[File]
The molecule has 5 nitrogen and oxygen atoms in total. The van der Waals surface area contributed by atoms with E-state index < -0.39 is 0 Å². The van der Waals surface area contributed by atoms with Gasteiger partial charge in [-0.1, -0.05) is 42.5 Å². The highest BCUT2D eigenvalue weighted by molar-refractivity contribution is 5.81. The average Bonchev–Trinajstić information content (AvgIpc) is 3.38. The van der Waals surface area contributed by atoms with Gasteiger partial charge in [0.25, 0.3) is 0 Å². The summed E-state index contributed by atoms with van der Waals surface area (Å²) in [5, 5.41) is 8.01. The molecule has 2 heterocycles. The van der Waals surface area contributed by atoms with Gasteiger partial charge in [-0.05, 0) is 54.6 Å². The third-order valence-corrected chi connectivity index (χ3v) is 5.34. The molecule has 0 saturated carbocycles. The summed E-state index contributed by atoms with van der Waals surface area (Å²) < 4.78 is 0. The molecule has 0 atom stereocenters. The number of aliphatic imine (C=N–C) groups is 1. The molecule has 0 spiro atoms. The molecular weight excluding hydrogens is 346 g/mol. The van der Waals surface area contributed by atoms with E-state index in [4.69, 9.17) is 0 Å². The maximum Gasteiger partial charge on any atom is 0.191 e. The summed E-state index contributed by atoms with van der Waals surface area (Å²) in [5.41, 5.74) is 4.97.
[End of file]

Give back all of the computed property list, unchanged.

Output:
The molecule has 5 nitrogen and oxygen atoms in total. The van der Waals surface area contributed by atoms with E-state index < -0.39 is 0 Å². The van der Waals surface area contributed by atoms with Gasteiger partial charge in [-0.1, -0.05) is 42.5 Å². The highest BCUT2D eigenvalue weighted by molar-refractivity contribution is 5.81. The average Bonchev–Trinajstić information content (AvgIpc) is 3.38. The van der Waals surface area contributed by atoms with Gasteiger partial charge in [0.25, 0.3) is 0 Å². The summed E-state index contributed by atoms with van der Waals surface area (Å²) in [5, 5.41) is 8.01. The molecule has 2 heterocycles. The van der Waals surface area contributed by atoms with Gasteiger partial charge in [-0.05, 0) is 54.6 Å². The third-order valence-corrected chi connectivity index (χ3v) is 5.34. The molecule has 0 saturated carbocycles. The summed E-state index contributed by atoms with van der Waals surface area (Å²) < 4.78 is 0. The molecule has 0 atom stereocenters. The number of aliphatic imine (C=N–C) groups is 1. The molecule has 0 spiro atoms. The molecular weight excluding hydrogens is 346 g/mol. The van der Waals surface area contributed by atoms with E-state index in [4.69, 9.17) is 0 Å². The maximum Gasteiger partial charge on any atom is 0.191 e. The summed E-state index contributed by atoms with van der Waals surface area (Å²) in [5.41, 5.74) is 4.97.